Wolverines vow to solve red-zone issues as Big Ten beckons

Angelique S. Chengelis
The Detroit News


Donovan Peoples-Jones (9) of the Michigan Wolverines returned a punt 72 yards for a touchdown Saturday in his team's 29-13 victory.

Ann Arbor — Michigan is 3-0, ranked in the top-10 nationally and, yet, the postgame discussions rightfully revolve around the offense’s ineptness in the red zone.

While the defense continues to operate in a fanatically aggressive manner as it moves up the rankings to No. 5 nationally, allowing an average 208 yards a game, and while the special teams have delivered, in particular kicker Quinn Nordin, the offense can’t quite overcome sputtering in key scoring opportunities.

The Wolverines remained unbeaten with a 29-13 victory over Air Force to close out their nonconference schedule and now prepare to open Big Ten play at Purdue, which is coming off a 35-3 dismantling of Missouri.

More: Michigan drops one spot to No. 8 in both polls

“(We’re) feeling good, feeling confident,” Michigan running back Karan Higdon, who scored on a 36-yard touchdown run against Air Force, said of the team as it heads into conference play.

The players say the margin that separates the offense from fully clicking is paper thin, but the gap seems a bit larger. Michigan has made 10 red-zone trips this season and have one touchdown. But the eighth-ranked Wolverines are averaging 32.6 points.

Four touchdowns have come from defense and special teams — including Donovan Peoples-Jones’ 79-yard punt return on Saturday — and five from the offense. The offense was nearly shut out of scoring until Higdon’s touchdown run with 1:02 left in the game. And the defense also has a safety this season

Nordin, a redshirt freshman, tied a program game record with five field goals in the victory over Air Force, and is now tied for first nationally in field goals per game (3.67). He also is averaging 14 points a game and is sixth nationally in scoring.

Nordin’s consistency and field-goal range have been enormous assists for Michigan as its offensive rhythm misses a beat and stalls in the red zone.

“We’d like to score more touchdowns in the red zone. I think that will come,” Michigan coach Jim Harbaugh said. “Our team is moving the ball, that’s a fact. I think the red-zone touchdowns will come. Keep a steady hand on the tiller. Play to win. We’d like to have scored more touchdowns. We’ll keep at it.”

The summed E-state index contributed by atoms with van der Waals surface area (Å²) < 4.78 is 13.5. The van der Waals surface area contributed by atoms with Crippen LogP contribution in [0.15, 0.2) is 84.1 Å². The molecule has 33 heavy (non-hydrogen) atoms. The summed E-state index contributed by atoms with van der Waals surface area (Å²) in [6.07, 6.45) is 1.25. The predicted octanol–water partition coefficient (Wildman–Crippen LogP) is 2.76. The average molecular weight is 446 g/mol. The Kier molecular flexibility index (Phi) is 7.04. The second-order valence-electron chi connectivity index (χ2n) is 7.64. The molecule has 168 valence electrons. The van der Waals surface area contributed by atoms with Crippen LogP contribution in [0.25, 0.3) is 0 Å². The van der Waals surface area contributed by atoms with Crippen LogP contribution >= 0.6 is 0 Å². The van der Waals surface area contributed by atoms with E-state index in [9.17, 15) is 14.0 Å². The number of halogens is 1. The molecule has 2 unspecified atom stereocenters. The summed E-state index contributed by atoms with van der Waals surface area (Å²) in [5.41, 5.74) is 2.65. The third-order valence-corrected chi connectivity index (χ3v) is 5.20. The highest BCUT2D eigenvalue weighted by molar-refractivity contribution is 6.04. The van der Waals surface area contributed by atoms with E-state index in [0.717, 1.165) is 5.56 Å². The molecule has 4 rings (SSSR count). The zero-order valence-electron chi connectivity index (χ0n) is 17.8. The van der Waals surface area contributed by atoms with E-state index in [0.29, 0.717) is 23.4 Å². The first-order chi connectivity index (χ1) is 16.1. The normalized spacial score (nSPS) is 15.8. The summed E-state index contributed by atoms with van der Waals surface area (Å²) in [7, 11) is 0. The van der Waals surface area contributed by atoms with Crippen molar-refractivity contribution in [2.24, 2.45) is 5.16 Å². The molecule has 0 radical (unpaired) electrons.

Against Air Force, Michigan could not come up with a touchdown in four red-zone trips. Second-year starting quarterback Wilton Speight said he needed to watch the film to understand why the offense isn’t scoring touchdowns. The Falcons, he said, disguised their defense well in those red-zone situations.

“We were moving the ball, moving the ball, moving the ball up and down the field, then getting in the red zone,” Speight said. “Maybe they changed up the looks. They were holding blitzes until the last second when it was too late to check out of the play. We’ll have to look at the film and get better at it.”

More: Michigan: What we learned vs. Air Force

The play-calling wasn’t exactly imaginative. The first two red-zone trips yielded the same exact results: incompletion, 1-yard run, incompletion. There was more of the same in the final two trips that combined for minus-two yards.

Running back Ty Isaac got stuffed for a 3-yard loss during one red-zone series on third down at the Air Force 8 and Speight, looking exasperated, threw up arms as he headed toward the sideline.

“I probably should keep that in check a little bit. Obviously, the frustration built up a little bit,” Speight said. “It was one of those things like, ‘Yeah, they fooled us.’ We thought we had the look we wanted. The outside linebackers had depth, they were in a two-high safety look. As soon as I went down to focus in on the snap, they brought the house.”

Much is made of a football team’s identity. The Wolverines’ defense clearly has one — it is relentlessly aggressive. They’re ninth nationally against the run, allowing an average of 82.3 yards. The Falcons, traditionally prolific in the triple-option, were held to 168 rushing yards.


It is impossible to put a finger on what Michigan’s offense is right now, though. There is youth, but there also is youth and inexperience on the defensive side. There is an argument it is tougher for younger players on offense to adjust as quickly as they can on defense, and that’s probably true, especially on the offensive line.

The right side of Michigan’s offensive line, with first-year starters Michael Onwenu and Nolan Ulizio, isn’t “there” yet and might really not be until next season. In red-zone situations, the importance of offensive line play can’t be underestimated.

But are there throws Speight should have made? Absolutely. Are there cutbacks that should have been made? Of course. Passes receivers shouldn’t have dropped or extended to make? Yes. Are there play-call adjustments that also should have been made? Indeed.

Bottom line, the quarterback has ultimate responsibility for moving an offense, but when other pieces are still not reaching their level of consistency, it becomes a group effort in red-zone failure.

“We shot ourselves in the foot,” Higdon said after the Air Force win. “We just didn’t capitalize on the little things, the little details that impacted us. We’ve just got to do our job.”



Michigan at Purdue

Kickoff: 4 p.m. Saturday, Ross-Ade Stadium, West Lafayette, Ind.

TV/radio: FOX/950

Records: Michigan 3-0, Purdue 2-1

Line: Michigan by 10